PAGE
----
C. Ruggieri

St. John's University (UNITED STATES)
Assessment is currently a major activity in higher education, and in education at all levels. Funding levels, teacher raises, committee approvals for teacher promotions and the granting of tenure, are all linked in some way, directly or indirectly with how well students are learning. Tests for students have become increasingly routine to measure how well students are learning and even, what exactly they are learning in schools across the United States and beyond.

For the past few years, as assessment has been introduced and taken hold as a major activity of departments and colleges, it has been pushed and promoted by administrators. Faculty have been slow to accept the importance of assessment and have even argued against its necessity. Accrediting agencies including regional groups like the Middle States Association Commission on Higher Education, State Education Departments, and various professional discipline specific accrediting groups, such as the American Assembly of Collegiate Schools of Business, the AACSB, have embraced the importance of assessment. Many of these groups have made assessment, and their assessing of a school’s assessment data, a vital element of the school’s accreditation or re-accreditation. As the support for assessment has become more organized by the important associations that measure school quality, faculty have been required to deal with the assessment question.

Why do so many faculty fear and dread the word ”Assessment?” Faculty are committed to effective teaching and assessment is simply measuring how effective their teaching is. So what’s the matter? Mention assessment at any faculty meeting and many present look as enthused as if they were marooned in the middle of a snowstorm with no way out. There may be several possible reasons for this dread of assessment among faculty. Let’s look at exactly what assessment is, who is doing the assessing, and how the results are being used. The answers to all of these three issues may well lead us closer to an understanding of the dread and ineffectiveness of many assessment attempts.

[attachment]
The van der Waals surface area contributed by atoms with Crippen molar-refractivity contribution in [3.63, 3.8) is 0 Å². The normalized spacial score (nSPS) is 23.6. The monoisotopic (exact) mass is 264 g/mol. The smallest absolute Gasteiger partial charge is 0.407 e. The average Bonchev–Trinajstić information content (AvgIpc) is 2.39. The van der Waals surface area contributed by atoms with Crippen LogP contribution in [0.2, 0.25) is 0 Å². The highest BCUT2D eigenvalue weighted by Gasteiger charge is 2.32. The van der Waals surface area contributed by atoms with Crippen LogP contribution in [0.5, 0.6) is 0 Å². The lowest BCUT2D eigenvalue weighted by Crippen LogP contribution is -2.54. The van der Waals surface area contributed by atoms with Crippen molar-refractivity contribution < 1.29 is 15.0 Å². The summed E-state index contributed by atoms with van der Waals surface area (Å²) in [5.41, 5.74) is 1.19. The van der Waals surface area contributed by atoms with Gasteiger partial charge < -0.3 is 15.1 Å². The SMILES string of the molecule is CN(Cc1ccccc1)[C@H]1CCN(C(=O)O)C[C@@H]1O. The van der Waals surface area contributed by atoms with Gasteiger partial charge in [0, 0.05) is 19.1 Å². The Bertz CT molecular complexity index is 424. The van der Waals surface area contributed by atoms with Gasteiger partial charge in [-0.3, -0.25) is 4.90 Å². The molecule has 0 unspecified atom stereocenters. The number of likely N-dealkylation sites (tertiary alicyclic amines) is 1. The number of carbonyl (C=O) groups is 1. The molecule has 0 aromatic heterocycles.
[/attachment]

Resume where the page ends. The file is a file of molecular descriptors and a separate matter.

First, it is important to define assessment. Second, this paper will examine briefly the rise of assessment “movement,” and look at what is commonly meant by assessment, particularly at the college and university levels. Third, the relationship between assessment and competency based education will be reviewed. What makes a student “competent?” Who decides if a student is competent? Is this the role of the teacher of the course, a committee specially formed for the purpose of evaluating competency, a regularly established department in the college, or an administrator? Fourth, what are some of the best practices used in the assessment "movement" at various schools where they have experienced positive results? Can these practices be applied universally?.

Finally, what is the interest of those outside of academy in assessment by schools; is the interest meaningful and will it continue in the future?

The paper will examine writings and research on assessment and actual models of assessment at selected schools, where the data is available.